CEM REPORT | The House of Representatives had raised their voices against the rising debt incurred by the Nigeria Government.
The House of Representatives at the resumption of plenary yesterday also decried the decline in crude oil production due to theft and sabotage.
Speaker of the House, Hon. Femi Gbajabiamila, raised the concerns in his welcome remarks at resume plenary after the long recess.
This comes just after the recently released Debt Management Office (DMO) report which revealed that Nigeria’s total debt as of June this year stood at N42.84 trillion.
Similarly, Senate President Ahmed Lawan, yesterday, raised the alarm about the massive crude oil theft in the oil-rich Niger Delta, while welcoming his colleagues back from their two-month annual vacation he also added that the problem was gradually pushing the economy into a coma.
The legislative outcry came on the same day President Muhammadu Buhari, in separate letters, requested the Senate and House of Representatives to approve the issuance of promissory notes totalling over N402 billion for the defrayal of some federal debts.
The President’s Letter
President Muhammadu Buhari, in separate letters dated September 16, requested the Senate and House of Representatives to approve the issuance of promissory notes totalling over N402 billion.
The first request to the Senate, which amounted to N375 billion, was read at plenary by the senate president and it was meant to settle outstanding claims owed various exporters.
Other debt payment requests to the Senate contained in the letter were to be routed through the DMO, which includes N6.706 billion for the Kebbi State Government for the construction of federal roads in the state and N2.706 billion for the Taraba State Government, also for the construction of federal roads there.
Buhari, in another request, also read at plenary by Lawan, sought the Senate’s approval for the issuance of an N18.623 billion promissory note for the Kebbi State Government.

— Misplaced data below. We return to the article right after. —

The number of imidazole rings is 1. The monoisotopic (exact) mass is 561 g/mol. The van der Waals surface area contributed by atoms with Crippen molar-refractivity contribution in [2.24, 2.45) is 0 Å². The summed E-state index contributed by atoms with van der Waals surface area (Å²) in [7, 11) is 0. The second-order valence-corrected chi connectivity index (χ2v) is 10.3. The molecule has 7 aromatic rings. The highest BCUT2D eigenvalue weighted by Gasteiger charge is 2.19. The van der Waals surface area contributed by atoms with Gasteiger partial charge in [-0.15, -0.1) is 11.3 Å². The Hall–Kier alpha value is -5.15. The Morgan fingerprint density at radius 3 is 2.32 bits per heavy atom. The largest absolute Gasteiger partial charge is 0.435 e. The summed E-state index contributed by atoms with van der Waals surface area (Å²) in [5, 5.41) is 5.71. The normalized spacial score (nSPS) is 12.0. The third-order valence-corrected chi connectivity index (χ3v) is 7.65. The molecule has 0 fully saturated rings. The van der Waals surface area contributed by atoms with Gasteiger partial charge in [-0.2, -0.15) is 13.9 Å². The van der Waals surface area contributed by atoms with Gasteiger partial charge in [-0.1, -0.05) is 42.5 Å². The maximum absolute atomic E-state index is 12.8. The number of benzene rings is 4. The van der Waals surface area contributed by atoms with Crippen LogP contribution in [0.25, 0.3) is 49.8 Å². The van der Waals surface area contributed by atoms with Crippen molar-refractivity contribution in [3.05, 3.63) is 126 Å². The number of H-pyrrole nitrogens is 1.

The president, in his letter, said the payment of N18.623 billion to the Yobe State Government through the DMO would help the state to offset funds expended on the execution of five different federal road projects in the state.
In another letter to the House of Representatives, the President also sought approval for the issuance of promissory notes by the DMO for the construction of federal roads in Yobe, Kebbi, and the Taraba States.
In both letters, the President explained that while Yobe State will get N18, 663,843,119.39 as approved by the Federal Executive Council (FEC) for the execution of five road projects, Kebbi will get N6,706,835,495.12 for the construction of two road projects, and Taraba will get N2, 470,525,729.53 for one road project.
The House of Representatives
Gbajabiamila while addressing his colleagues stated that the issue of raising debt emerged from interactive sessions of the Senate and House Committees on Finance with the Ministries, Departments and Agencies (MDAs) of the government on the Medium Term Expenditure Framework and Fiscal Strategy Paper (MTEF/FSP).
He noted that the issue became more worrisome while considering the scope of deficit financing to be proposed in the new budget and the decline in crude oil production due to theft and sabotage.
Gbajabiamila added that while the House appreciated that the current fiscal conditions necessitated borrowing to finance budgetary expenditures, there should be worrying about the long-term effect of the debt burden on the country and the ability to pay responsibly and sustainably.
The concerns, he said, would be central to the consideration of the 2023 Appropriation Bill when presented, adding that appropriations for new projects for MDAs would be influenced by the extent to which existing projects have been funded and their performance in executing these projects as intended.
He drew the attention of his colleagues to the matter of crude oil theft stating that the continuous perpetration of the act continues to pose a major threat to serving the Nigerian people and meeting the demands of governance and nation-building.
He further described the actions of the perpetrators as treason against the country, for which they must be held accountable.